In a complete opposite stand to hardline Hurriyat chairman Syed Ali Shah Geelani, Pakistan-occupied Kashmir based militant conglomerate United Jehad Council (UJC) chief Syed Salahuddin on Thursday de-linked the panchayat polls from his "struggle" and said militants have no plan to attack newly-elected panches and sarpanches.
"Militant leadership has not taken any decision to target the (panchayat) candidates. However, we can't rule out that some mujahideen (militants) on the ground may have targeted some candidates. But most of the times, political rivalry and Indian agencies are behind the killing of Panchayat poll candidates," said Salahuddin in an interview to a Srinagar-based wire service Kashmir News Service.
Salahuddin, who heads Kashmir largest indigenous militant outfit Hizbul Mujahideen, described the polls "as means for local self governance". "We didn't call for boycott of panchayat polls as these are for local self arrangements and are different from the assembly elections. You don't have to take oath under the Indian constitution in panchayat polls," KNS quoted Salahuddin.
A 16-phase panchayat polls, which started on April 13, is on in Kashmir with 11 phases already over. Jammu and Kashmir is voting for 29,719 sarpanch seats. Around 3,000 seats are reserved for women.
In contrast to Salahuddin, Geelani had asked people to boycott the polls, though the call was not heeded as the polls registered around 80 percent voters' turnout. Despite three suspected militant attacks on candidates, the violence failed to impact the polls.
The Hizb chief expressed ignorance over the killing of Jamiat-e-Ahli Hadees president Moulana Showkat Ahmad Shah, who was killed in an explosion in Srinagar on April 8, 2010. "There are several rumors associated with the killing. There can be difference of opinion but such killings are inhuman acts."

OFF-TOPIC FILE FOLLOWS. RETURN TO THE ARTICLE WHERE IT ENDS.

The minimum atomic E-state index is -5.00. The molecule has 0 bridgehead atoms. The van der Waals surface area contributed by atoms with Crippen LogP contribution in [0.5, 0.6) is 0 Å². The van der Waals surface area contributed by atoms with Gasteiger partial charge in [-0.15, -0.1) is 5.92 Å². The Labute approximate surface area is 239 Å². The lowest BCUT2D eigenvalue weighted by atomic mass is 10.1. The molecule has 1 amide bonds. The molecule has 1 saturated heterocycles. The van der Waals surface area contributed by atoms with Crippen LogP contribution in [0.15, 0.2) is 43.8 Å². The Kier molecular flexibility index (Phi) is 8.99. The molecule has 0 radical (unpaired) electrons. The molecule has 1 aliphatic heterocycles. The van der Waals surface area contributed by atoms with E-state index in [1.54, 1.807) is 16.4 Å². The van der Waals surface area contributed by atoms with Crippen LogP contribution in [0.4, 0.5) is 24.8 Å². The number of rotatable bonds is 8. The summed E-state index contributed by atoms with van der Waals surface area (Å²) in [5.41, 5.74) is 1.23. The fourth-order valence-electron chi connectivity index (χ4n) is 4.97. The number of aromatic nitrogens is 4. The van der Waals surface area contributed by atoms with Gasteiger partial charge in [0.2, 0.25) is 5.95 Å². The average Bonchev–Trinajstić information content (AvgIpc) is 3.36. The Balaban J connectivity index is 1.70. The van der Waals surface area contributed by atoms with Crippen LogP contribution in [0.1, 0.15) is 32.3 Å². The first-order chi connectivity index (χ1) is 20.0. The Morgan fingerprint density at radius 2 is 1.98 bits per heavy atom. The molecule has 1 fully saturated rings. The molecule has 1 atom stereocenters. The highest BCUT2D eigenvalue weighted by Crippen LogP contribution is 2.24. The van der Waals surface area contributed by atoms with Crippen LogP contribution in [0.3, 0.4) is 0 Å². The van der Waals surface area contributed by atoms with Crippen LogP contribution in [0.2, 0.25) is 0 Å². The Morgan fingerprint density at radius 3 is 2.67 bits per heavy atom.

Salahuddin claimed the UJC was "making efforts to expose the killers of Showkat". "Our network in the Valley hasn't been able to crack the case yet. But we will continue our efforts to expose the killers," said the Hizb chief.
He said "only tripartite talks or United Nations' resolutions can be the basis of any dialogue process. "Salah-ud-Din, (Syed Ali Shah) Geelani sahib or Mirwaiz (Umar Farooq) can't solve it by talking to (Prime Minister) Manmohan Singh. Pakistan is holding one third of Kashmir and is a basic party to the dispute. It can't be resolved bilaterally," said Salahuddin.
The Hizb chief claimed his group can send militants into Kashmir at ease "Our mujahideen (militants) can come and go at their own will. There is no question that the Army can stop us. But we have hundreds of local training camps in the state where we recruit and train the mujahideen."